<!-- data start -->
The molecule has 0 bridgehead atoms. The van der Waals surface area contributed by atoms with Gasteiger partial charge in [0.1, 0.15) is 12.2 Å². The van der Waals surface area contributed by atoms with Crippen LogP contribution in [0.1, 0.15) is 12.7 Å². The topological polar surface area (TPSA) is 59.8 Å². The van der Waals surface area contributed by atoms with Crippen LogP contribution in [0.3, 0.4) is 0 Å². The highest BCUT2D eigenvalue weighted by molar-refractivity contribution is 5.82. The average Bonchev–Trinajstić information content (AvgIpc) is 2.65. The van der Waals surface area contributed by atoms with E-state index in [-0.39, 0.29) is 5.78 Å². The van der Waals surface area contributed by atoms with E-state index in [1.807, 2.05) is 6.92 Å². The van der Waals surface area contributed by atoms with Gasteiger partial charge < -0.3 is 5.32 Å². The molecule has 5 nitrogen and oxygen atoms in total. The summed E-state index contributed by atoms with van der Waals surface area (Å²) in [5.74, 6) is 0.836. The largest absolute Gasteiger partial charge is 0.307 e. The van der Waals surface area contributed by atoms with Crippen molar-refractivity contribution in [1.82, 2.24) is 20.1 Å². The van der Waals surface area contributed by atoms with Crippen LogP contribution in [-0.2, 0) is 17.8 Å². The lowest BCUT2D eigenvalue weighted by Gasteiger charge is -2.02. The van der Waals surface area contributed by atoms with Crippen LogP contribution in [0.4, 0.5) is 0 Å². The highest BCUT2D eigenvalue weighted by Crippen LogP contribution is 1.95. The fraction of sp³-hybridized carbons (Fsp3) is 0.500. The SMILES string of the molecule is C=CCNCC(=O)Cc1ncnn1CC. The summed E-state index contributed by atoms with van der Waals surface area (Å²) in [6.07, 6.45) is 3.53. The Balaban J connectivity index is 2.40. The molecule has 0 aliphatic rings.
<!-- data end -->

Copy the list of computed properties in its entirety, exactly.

The molecule has 0 bridgehead atoms. The van der Waals surface area contributed by atoms with Gasteiger partial charge in [0.1, 0.15) is 12.2 Å². The van der Waals surface area contributed by atoms with Crippen LogP contribution in [0.1, 0.15) is 12.7 Å². The topological polar surface area (TPSA) is 59.8 Å². The van der Waals surface area contributed by atoms with Crippen LogP contribution in [0.3, 0.4) is 0 Å². The highest BCUT2D eigenvalue weighted by molar-refractivity contribution is 5.82. The average Bonchev–Trinajstić information content (AvgIpc) is 2.65. The van der Waals surface area contributed by atoms with E-state index in [-0.39, 0.29) is 5.78 Å². The van der Waals surface area contributed by atoms with E-state index in [1.807, 2.05) is 6.92 Å². The van der Waals surface area contributed by atoms with Gasteiger partial charge < -0.3 is 5.32 Å². The molecule has 5 nitrogen and oxygen atoms in total. The summed E-state index contributed by atoms with van der Waals surface area (Å²) in [5.74, 6) is 0.836. The largest absolute Gasteiger partial charge is 0.307 e. The van der Waals surface area contributed by atoms with Crippen molar-refractivity contribution in [1.82, 2.24) is 20.1 Å². The van der Waals surface area contributed by atoms with Crippen LogP contribution in [-0.2, 0) is 17.8 Å². The lowest BCUT2D eigenvalue weighted by Gasteiger charge is -2.02. The van der Waals surface area contributed by atoms with Crippen LogP contribution in [0.4, 0.5) is 0 Å². The highest BCUT2D eigenvalue weighted by Crippen LogP contribution is 1.95. The fraction of sp³-hybridized carbons (Fsp3) is 0.500. The SMILES string of the molecule is C=CCNCC(=O)Cc1ncnn1CC. The summed E-state index contributed by atoms with van der Waals surface area (Å²) in [6.07, 6.45) is 3.53. The Balaban J connectivity index is 2.40. The molecule has 0 aliphatic rings.